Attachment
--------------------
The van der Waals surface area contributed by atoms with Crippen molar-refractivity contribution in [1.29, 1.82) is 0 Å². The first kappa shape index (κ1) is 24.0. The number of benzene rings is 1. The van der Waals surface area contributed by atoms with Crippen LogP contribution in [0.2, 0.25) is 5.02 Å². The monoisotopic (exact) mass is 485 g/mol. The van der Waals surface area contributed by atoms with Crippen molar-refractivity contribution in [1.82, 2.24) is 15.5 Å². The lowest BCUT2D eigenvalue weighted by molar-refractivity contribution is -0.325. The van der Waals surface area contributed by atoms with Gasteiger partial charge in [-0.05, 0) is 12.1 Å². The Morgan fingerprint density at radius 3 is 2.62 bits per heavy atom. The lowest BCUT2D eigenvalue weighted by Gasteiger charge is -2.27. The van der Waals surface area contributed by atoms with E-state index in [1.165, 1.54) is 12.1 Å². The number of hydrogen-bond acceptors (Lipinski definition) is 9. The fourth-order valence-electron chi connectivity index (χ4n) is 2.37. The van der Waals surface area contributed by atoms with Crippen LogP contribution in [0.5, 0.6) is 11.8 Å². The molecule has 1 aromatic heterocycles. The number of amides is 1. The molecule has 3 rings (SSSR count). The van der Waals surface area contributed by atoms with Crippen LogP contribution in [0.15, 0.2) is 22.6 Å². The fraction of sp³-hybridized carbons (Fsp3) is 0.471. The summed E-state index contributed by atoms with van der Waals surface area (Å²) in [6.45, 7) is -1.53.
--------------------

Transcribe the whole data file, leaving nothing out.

The van der Waals surface area contributed by atoms with Crippen molar-refractivity contribution in [1.29, 1.82) is 0 Å². The first kappa shape index (κ1) is 24.0. The number of benzene rings is 1. The van der Waals surface area contributed by atoms with Crippen LogP contribution in [0.2, 0.25) is 5.02 Å². The monoisotopic (exact) mass is 485 g/mol. The van der Waals surface area contributed by atoms with Crippen molar-refractivity contribution in [1.82, 2.24) is 15.5 Å². The lowest BCUT2D eigenvalue weighted by molar-refractivity contribution is -0.325. The van der Waals surface area contributed by atoms with Gasteiger partial charge in [-0.05, 0) is 12.1 Å². The Morgan fingerprint density at radius 3 is 2.62 bits per heavy atom. The lowest BCUT2D eigenvalue weighted by Gasteiger charge is -2.27. The van der Waals surface area contributed by atoms with E-state index in [1.165, 1.54) is 12.1 Å². The number of hydrogen-bond acceptors (Lipinski definition) is 9. The fourth-order valence-electron chi connectivity index (χ4n) is 2.37. The van der Waals surface area contributed by atoms with Crippen LogP contribution in [0.5, 0.6) is 11.8 Å². The molecule has 1 aromatic heterocycles. The number of amides is 1. The molecule has 3 rings (SSSR count). The van der Waals surface area contributed by atoms with Crippen LogP contribution in [0.15, 0.2) is 22.6 Å². The fraction of sp³-hybridized carbons (Fsp3) is 0.471. The summed E-state index contributed by atoms with van der Waals surface area (Å²) in [6.45, 7) is -1.53.